Lesonsky: What’s the best small business advice you ever gave and/or received?
Espinoza: My dad told me, “If you want to start your own business, you had better do it soon. Because if you wait ‘til later you won’t want to do it as you get older.” He had a way of challenging me that made me want to reach for more and with that bit of advice I made the decision to start my own business in earnest.
Lesonsky: What’s one “best practice” more entrepreneurs should be embracing?
Espinoza: Marketing—it’s the neglected necessity. After six years over 60 percent of small businesses fail. Research also shows that customers are increasingly researching a company online first before making a decision to do business with them. Small business owners need to do market research and use the intelligence gathered to shape their marketing strategies. Owners think that it’s “too expensive” or that “I don’t have the expertise to do that.”
There are free tools, such as Survey Monkey, you can use to find out what your customers are interested in. Measuring tools like Google Analytics help you gauge the effectiveness of what’s working in the digital world and weed out what is not. Use social listening tools like Hootsuite to see how you are perceived in the marketplace. You can reach out to your market with these tools to perform better, and it’s all free. If you want more information, I wrote an easy-to-understand eBook and it’s also free on the website as a resource for anyone to use.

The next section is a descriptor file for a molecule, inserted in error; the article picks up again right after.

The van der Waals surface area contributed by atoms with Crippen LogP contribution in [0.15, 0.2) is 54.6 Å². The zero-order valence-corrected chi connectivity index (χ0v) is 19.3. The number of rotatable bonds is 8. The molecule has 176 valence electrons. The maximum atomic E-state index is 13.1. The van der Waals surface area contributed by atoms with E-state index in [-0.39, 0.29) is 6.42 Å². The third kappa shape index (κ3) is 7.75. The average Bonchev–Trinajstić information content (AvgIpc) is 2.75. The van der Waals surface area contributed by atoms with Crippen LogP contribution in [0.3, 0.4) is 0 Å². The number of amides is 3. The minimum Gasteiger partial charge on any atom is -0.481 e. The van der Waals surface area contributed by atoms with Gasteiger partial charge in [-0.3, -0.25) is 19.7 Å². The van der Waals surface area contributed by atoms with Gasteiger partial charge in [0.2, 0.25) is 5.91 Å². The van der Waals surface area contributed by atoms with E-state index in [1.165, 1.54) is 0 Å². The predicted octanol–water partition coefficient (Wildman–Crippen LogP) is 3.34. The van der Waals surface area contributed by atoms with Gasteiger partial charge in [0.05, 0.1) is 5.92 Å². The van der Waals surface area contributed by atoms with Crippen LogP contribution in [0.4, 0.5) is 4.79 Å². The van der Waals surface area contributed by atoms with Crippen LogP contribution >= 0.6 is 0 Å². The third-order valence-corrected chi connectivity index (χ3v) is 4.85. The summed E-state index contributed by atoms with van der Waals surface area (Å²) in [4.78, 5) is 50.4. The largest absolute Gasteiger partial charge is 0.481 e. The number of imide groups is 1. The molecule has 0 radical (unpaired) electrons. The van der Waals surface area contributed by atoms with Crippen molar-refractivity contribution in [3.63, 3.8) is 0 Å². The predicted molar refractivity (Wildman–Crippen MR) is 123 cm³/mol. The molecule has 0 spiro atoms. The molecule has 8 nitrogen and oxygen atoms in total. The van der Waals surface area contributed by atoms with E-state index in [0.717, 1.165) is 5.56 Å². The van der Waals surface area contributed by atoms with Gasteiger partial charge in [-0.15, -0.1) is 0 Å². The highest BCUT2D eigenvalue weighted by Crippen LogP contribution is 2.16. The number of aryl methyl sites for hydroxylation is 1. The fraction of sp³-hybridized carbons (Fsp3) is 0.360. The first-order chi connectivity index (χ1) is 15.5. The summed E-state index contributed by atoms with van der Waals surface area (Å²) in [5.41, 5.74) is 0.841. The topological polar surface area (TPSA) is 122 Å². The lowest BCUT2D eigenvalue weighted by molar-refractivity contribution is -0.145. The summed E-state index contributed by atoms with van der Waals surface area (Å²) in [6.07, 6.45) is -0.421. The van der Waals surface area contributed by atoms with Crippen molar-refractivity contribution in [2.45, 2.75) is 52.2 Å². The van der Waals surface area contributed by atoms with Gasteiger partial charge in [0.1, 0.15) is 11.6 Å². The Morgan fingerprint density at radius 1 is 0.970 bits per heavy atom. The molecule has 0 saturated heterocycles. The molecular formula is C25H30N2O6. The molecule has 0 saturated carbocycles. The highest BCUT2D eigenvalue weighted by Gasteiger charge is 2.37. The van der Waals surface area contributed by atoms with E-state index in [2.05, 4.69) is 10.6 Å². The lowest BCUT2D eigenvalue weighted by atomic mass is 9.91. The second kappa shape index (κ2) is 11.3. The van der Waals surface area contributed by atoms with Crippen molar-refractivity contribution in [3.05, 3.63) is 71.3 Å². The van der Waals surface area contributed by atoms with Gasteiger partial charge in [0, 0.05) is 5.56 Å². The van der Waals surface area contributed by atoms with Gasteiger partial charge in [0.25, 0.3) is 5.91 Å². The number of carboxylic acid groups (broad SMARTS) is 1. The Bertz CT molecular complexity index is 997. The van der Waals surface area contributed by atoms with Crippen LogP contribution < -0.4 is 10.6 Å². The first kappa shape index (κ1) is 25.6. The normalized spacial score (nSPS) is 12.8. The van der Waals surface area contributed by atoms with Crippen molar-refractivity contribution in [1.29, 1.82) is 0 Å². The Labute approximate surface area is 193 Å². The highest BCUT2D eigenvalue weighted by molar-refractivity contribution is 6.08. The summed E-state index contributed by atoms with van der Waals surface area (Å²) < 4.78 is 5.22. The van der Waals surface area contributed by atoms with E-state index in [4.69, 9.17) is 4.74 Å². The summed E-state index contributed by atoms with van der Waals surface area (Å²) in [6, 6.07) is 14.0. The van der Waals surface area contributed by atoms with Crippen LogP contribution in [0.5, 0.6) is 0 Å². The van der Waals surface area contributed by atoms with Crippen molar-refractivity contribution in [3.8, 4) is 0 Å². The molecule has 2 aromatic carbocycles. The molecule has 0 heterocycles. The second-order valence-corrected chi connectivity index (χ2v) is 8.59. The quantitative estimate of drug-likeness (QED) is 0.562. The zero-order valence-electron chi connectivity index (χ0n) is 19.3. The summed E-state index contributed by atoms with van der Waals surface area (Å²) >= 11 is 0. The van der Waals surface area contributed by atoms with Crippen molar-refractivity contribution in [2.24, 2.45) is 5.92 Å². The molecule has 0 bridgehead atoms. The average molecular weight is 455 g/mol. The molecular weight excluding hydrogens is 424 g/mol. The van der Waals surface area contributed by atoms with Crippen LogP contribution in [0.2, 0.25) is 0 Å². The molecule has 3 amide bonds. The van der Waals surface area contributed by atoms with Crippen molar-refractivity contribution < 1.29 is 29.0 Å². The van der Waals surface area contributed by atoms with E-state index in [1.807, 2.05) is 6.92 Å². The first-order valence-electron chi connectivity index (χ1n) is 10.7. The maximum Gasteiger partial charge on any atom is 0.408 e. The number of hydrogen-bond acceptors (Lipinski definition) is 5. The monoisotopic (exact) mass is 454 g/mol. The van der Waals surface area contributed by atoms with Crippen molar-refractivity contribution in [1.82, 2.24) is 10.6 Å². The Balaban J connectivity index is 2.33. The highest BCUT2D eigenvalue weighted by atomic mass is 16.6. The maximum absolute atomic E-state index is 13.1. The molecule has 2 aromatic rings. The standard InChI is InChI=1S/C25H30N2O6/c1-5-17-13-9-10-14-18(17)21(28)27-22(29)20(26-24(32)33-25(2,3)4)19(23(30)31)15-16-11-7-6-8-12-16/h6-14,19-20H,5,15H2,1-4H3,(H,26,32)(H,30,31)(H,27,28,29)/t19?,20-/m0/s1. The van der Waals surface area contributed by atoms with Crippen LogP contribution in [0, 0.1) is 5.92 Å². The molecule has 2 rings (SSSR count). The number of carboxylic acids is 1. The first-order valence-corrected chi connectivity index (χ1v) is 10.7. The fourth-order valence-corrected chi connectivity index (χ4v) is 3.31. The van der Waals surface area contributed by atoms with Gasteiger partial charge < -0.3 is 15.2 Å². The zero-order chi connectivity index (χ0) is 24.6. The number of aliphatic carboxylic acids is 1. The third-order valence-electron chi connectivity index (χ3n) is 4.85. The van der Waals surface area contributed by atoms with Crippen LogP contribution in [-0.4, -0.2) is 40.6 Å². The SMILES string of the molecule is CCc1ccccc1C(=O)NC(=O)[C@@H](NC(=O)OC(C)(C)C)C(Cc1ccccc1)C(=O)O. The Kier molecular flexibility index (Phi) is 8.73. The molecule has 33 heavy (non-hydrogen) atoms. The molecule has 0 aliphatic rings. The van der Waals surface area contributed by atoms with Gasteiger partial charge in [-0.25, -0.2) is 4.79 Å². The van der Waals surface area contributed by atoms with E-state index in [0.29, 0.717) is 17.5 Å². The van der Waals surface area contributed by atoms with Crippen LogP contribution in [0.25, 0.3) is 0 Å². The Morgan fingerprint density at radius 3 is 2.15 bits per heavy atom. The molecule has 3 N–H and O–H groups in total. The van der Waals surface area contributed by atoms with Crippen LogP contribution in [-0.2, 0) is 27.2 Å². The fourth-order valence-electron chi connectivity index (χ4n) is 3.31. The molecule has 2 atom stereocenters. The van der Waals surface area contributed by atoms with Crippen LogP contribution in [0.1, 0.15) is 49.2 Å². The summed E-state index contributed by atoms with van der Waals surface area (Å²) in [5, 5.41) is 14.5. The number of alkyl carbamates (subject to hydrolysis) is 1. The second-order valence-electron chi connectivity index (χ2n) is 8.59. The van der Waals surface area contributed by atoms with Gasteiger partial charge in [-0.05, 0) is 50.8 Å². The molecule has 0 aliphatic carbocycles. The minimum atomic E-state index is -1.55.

Lesonsky: Do you have a 2015 small business prediction?
Espinoza: A lot more prospective buyers will be using mobile devices to find out about your business. They’re going to look you up on their iPhones or Android phones when they are in the moment thinking about your product or service, so make sure you are mobile friendly.
Lesonsky: What’s your favorite book?
Espinoza: Benjamin Franklin: An American Life, by Walter Isaacson. I had first read Isaacson’s bio of Steve Jobs and then read his bio of Albert Einstein, followed by the Benjamin Franklin biography. The Franklin biography stuck with me because I love reading how successful people often face seemingly insurmountable obstacles and find a way to persevere and ultimately make a difference. Benjamin Franklin’s life wasn’t exactly perfect, but he succeeded in becoming a great man.
I also enjoy reading historical fiction like The Pillars of the Earth by Ken Follett. I was so engrossed with his description of how great cathedrals were built by hand without sophisticated tools and by ordinary people. I went on to read many other of his books, including the trilogy, Fall of Giants, Winter of the World, and recently Edge of Eternity. If history class had ever been this entertaining I might have become a history major.
Lesonsky: Is there a quote you find particularly inspiring?
Espinoza: “Whether you think you can, or you think you can’t—you’re right.” – Henry Ford